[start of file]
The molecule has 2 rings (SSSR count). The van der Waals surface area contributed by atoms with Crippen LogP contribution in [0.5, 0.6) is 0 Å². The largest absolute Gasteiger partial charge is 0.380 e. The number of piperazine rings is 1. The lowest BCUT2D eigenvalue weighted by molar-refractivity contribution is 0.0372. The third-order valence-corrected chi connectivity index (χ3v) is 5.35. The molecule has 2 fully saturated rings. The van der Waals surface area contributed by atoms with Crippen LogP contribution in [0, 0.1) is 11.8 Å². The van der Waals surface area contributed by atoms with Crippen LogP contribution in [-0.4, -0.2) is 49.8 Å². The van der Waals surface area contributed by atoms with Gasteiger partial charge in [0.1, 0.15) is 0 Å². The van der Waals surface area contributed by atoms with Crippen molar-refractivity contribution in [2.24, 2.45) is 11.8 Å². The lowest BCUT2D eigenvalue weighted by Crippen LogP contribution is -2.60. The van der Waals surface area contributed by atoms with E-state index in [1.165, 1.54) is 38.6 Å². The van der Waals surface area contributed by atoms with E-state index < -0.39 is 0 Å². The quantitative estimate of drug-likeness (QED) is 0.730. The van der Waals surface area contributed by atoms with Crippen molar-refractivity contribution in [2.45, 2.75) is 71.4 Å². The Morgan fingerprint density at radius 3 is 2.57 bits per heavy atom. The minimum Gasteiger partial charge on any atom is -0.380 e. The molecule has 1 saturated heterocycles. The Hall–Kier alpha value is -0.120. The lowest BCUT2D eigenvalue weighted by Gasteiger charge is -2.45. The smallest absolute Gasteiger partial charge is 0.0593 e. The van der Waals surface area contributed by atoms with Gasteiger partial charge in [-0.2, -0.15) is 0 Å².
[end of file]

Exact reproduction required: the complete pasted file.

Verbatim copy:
The molecule has 2 rings (SSSR count). The van der Waals surface area contributed by atoms with Crippen LogP contribution in [0.5, 0.6) is 0 Å². The largest absolute Gasteiger partial charge is 0.380 e. The number of piperazine rings is 1. The lowest BCUT2D eigenvalue weighted by molar-refractivity contribution is 0.0372. The third-order valence-corrected chi connectivity index (χ3v) is 5.35. The molecule has 2 fully saturated rings. The van der Waals surface area contributed by atoms with Crippen LogP contribution in [0, 0.1) is 11.8 Å². The van der Waals surface area contributed by atoms with Crippen LogP contribution in [-0.4, -0.2) is 49.8 Å². The van der Waals surface area contributed by atoms with Gasteiger partial charge in [0.1, 0.15) is 0 Å². The van der Waals surface area contributed by atoms with Crippen molar-refractivity contribution in [2.24, 2.45) is 11.8 Å². The lowest BCUT2D eigenvalue weighted by Crippen LogP contribution is -2.60. The van der Waals surface area contributed by atoms with E-state index in [1.165, 1.54) is 38.6 Å². The van der Waals surface area contributed by atoms with E-state index < -0.39 is 0 Å². The quantitative estimate of drug-likeness (QED) is 0.730. The van der Waals surface area contributed by atoms with Crippen molar-refractivity contribution in [2.45, 2.75) is 71.4 Å². The Morgan fingerprint density at radius 3 is 2.57 bits per heavy atom. The minimum Gasteiger partial charge on any atom is -0.380 e. The molecule has 1 saturated heterocycles. The Hall–Kier alpha value is -0.120. The lowest BCUT2D eigenvalue weighted by Gasteiger charge is -2.45. The smallest absolute Gasteiger partial charge is 0.0593 e. The van der Waals surface area contributed by atoms with Gasteiger partial charge in [-0.2, -0.15) is 0 Å².